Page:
Vocational Rehabilitation Supported Employment Funds

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Vocational Rehabilitation Supported Employment Funds
Vocational Rehabilitation Supported Employment Funds:
What Are They, and Why Are They Important
By David Hoff
Supported Employment is funded through a variety of sources, including funding
from public intellectual/developmental disability agencies, public mental health
agencies, and public vocational rehabilitation (VR) agencies. Each state’s public
vocational rehabilitation system receives Title I General VR Funds and Title VI-B
Supported Employment funds, and VR is a significant source of funding for
supported employment. While Title VI-B is a funding stream specifically dedicated for
supported employment, Title I funds may also be used for supported employment (among
other authorized uses).
 For fiscal year 2010, Title I funds totaled approximately $3 billion nationally,
while Title VI-B Supported Employment funds totaled $29.2 million. (Individual
state allotments for supported employment can be found at:
http://www2.ed.gov/programs/rsasupemp/awards.html).
 The Title VI–B Supported Employment allocation has not been increased in several
years, while Title I gets an annual cost of living increase (as required by federal law).
 Supported Employment services provided under Title VI–B have an 18-month time
limit on services while Title I does not.
 States are not required to provide matching funds for Title VI-B Supported
Employment funds. With Title I, states are required to provide state funds in order to
receive general VR funds from the federal government.
 If Title VI is consolidated with Title I, as has been proposed almost on an annual
basis over the past several years, in theory there will be no loss in overall funding for
public VR from the federal government. However, because of the way the funding
formula works, some states would lose out on funding while others would gain.
 Per the most recently available data, on a national basis slightly more than half
of the individuals receiving supported employment services through public VR
used at least some VR supported employment funds (Title VI-B). However, there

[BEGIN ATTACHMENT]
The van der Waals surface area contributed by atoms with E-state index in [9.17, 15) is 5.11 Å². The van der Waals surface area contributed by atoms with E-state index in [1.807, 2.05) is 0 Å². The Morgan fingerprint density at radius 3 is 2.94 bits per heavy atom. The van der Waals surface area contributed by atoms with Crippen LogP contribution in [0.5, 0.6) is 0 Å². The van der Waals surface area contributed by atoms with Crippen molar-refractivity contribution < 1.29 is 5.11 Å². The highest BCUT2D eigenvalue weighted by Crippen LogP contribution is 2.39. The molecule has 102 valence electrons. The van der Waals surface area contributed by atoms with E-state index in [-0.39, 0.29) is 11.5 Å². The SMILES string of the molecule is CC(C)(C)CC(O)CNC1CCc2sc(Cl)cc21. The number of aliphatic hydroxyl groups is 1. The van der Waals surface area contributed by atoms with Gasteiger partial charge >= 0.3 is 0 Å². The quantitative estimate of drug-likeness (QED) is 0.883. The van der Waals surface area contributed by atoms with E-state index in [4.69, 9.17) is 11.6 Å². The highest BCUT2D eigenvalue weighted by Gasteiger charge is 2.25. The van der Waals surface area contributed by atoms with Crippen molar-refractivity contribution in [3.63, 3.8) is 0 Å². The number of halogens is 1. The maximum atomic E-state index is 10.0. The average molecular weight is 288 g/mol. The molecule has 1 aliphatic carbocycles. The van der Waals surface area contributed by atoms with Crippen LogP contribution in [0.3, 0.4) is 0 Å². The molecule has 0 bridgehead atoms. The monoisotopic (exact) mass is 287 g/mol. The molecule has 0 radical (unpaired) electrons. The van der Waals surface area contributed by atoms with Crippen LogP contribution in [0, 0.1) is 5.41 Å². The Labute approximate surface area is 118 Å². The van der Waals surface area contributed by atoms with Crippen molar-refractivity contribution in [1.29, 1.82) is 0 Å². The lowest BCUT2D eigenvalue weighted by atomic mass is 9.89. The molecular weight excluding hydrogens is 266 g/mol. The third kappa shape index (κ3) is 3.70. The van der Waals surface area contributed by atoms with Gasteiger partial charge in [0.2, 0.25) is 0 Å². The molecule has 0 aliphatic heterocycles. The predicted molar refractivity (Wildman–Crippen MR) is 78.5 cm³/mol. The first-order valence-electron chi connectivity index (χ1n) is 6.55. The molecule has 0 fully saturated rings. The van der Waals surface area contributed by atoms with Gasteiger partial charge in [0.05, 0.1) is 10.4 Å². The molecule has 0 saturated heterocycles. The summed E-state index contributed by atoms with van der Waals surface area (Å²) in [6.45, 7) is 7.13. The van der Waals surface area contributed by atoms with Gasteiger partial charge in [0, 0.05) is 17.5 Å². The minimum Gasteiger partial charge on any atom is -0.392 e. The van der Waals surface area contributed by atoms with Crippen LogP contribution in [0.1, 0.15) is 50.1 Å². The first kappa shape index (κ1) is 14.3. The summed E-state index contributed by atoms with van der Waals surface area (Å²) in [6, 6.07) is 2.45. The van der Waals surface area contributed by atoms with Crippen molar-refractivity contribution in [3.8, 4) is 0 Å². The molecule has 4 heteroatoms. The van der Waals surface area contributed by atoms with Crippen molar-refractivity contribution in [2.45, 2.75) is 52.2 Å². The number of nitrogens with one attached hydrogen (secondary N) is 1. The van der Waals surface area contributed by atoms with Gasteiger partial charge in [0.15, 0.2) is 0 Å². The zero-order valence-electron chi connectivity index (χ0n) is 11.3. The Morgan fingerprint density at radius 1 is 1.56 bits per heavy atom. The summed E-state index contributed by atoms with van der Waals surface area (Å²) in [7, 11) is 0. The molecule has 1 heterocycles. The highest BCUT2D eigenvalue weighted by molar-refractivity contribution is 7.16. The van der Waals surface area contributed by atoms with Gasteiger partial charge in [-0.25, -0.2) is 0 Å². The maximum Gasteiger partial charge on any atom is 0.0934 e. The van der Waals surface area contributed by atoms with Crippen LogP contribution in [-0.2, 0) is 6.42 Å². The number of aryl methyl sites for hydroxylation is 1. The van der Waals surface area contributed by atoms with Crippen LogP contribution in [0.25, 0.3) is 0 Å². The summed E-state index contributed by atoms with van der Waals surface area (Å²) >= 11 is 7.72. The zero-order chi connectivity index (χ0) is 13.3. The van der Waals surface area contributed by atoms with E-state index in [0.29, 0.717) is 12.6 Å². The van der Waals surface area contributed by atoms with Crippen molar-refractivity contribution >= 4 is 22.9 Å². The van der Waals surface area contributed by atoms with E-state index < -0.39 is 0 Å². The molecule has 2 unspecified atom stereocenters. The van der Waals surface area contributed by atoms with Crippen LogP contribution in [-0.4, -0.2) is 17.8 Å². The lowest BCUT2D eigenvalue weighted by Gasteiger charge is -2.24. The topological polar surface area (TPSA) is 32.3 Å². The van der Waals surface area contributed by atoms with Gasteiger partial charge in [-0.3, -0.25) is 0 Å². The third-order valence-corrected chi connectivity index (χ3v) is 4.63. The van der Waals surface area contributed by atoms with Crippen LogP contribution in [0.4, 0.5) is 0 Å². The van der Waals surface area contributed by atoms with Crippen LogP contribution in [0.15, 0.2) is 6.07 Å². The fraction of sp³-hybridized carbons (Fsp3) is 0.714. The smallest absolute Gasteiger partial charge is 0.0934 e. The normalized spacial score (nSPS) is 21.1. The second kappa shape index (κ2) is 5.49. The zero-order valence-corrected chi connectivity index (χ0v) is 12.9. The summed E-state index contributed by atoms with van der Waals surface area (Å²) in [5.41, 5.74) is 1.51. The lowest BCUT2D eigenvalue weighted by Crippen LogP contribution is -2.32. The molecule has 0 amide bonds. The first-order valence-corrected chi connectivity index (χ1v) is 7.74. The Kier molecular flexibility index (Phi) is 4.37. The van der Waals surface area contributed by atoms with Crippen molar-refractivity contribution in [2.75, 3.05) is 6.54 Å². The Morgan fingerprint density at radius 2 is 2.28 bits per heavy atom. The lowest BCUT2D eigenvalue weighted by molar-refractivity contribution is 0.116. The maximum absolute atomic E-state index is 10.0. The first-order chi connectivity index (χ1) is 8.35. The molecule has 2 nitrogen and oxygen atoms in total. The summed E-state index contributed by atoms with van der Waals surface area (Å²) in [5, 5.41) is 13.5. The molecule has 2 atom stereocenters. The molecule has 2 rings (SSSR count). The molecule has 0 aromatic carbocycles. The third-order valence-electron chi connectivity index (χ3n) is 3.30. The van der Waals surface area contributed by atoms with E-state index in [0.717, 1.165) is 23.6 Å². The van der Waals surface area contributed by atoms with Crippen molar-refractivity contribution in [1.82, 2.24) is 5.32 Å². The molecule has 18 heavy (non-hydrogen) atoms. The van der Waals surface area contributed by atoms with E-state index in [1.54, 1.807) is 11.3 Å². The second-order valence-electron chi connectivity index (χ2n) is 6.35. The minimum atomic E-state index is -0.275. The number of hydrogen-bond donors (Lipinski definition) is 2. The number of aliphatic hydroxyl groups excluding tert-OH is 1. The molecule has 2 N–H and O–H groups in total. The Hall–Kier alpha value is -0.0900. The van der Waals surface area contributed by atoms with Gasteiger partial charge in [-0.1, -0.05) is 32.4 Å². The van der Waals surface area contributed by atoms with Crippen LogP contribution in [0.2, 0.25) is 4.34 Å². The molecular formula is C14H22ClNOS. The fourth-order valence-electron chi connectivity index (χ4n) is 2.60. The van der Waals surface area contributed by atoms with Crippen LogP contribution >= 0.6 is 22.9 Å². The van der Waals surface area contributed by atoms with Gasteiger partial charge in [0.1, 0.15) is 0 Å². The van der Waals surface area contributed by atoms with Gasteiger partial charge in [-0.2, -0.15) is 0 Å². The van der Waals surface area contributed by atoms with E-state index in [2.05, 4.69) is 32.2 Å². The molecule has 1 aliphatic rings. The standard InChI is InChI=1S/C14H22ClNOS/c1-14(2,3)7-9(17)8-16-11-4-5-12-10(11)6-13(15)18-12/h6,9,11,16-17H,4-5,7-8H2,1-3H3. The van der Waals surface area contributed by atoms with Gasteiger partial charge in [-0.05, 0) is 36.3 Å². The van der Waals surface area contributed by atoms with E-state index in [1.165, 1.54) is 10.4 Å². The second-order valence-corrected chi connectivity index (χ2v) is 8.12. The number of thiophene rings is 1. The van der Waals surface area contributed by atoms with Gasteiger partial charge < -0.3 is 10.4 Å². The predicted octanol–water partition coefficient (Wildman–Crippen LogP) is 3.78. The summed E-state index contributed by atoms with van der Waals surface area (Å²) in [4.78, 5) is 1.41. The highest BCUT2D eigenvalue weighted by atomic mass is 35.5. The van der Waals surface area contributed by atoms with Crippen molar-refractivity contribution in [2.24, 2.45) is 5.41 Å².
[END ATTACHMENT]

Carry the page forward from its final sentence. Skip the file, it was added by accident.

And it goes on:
is massive variation from state-to-state in terms of the percentage of individuals
served in supported employment through Title VI-B vs. the percentage served in
supported employment through Title I.
The President’s FY 2011 budget proposes consolidation of the Title VI-B Supported
Employment funds with the Title I General VRR funds. Over the past several years,
APSE has regularly advocated against similar proposals to consolidate supported
employment funds with general VR funds. While recognizing some of the limitations of
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Title VI-B funds, APSE has decided to continue to advocate against consolidation of
these funds, because of:
a) the potential negative impact of the loss of a dedicated funding stream for supported
employment services;
b) continuing to have a funding stream that does not require a state match (such as the
supported employment funds) is important, because of the current budget situation in
many states and the difficulty states face in coming up funds to match those available
from the federal government. A consolidation would increase the amount of VR funding
that requires a state match, making it difficult for states to be able to afford to provide
supported employment services through VR Title I.
APSE will be in touch in the near future with an Action Alert to members regarding
contacting their Congressional Representatives on this issue. The Public Policy
Committee will also be looking further into the variation among states in how they use
Title VI and Title I funds for supported employment.
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